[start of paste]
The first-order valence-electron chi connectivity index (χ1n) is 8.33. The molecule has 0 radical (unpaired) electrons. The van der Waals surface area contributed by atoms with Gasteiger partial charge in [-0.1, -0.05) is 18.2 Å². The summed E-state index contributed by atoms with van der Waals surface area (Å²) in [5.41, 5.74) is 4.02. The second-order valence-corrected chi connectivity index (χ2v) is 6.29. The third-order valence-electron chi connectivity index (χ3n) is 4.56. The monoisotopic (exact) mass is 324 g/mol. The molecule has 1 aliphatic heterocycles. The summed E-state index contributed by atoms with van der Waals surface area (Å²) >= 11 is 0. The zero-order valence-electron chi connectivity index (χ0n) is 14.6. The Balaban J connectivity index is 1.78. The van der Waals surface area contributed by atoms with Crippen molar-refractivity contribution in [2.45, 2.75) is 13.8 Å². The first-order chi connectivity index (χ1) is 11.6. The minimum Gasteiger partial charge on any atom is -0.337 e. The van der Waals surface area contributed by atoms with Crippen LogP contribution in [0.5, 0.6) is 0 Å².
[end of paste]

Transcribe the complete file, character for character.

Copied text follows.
The first-order valence-electron chi connectivity index (χ1n) is 8.33. The molecule has 0 radical (unpaired) electrons. The van der Waals surface area contributed by atoms with Gasteiger partial charge in [-0.1, -0.05) is 18.2 Å². The summed E-state index contributed by atoms with van der Waals surface area (Å²) in [5.41, 5.74) is 4.02. The second-order valence-corrected chi connectivity index (χ2v) is 6.29. The third-order valence-electron chi connectivity index (χ3n) is 4.56. The monoisotopic (exact) mass is 324 g/mol. The molecule has 1 aliphatic heterocycles. The summed E-state index contributed by atoms with van der Waals surface area (Å²) >= 11 is 0. The zero-order valence-electron chi connectivity index (χ0n) is 14.6. The Balaban J connectivity index is 1.78. The van der Waals surface area contributed by atoms with Crippen molar-refractivity contribution in [2.45, 2.75) is 13.8 Å². The first-order chi connectivity index (χ1) is 11.6. The minimum Gasteiger partial charge on any atom is -0.337 e. The van der Waals surface area contributed by atoms with Crippen LogP contribution in [0.5, 0.6) is 0 Å².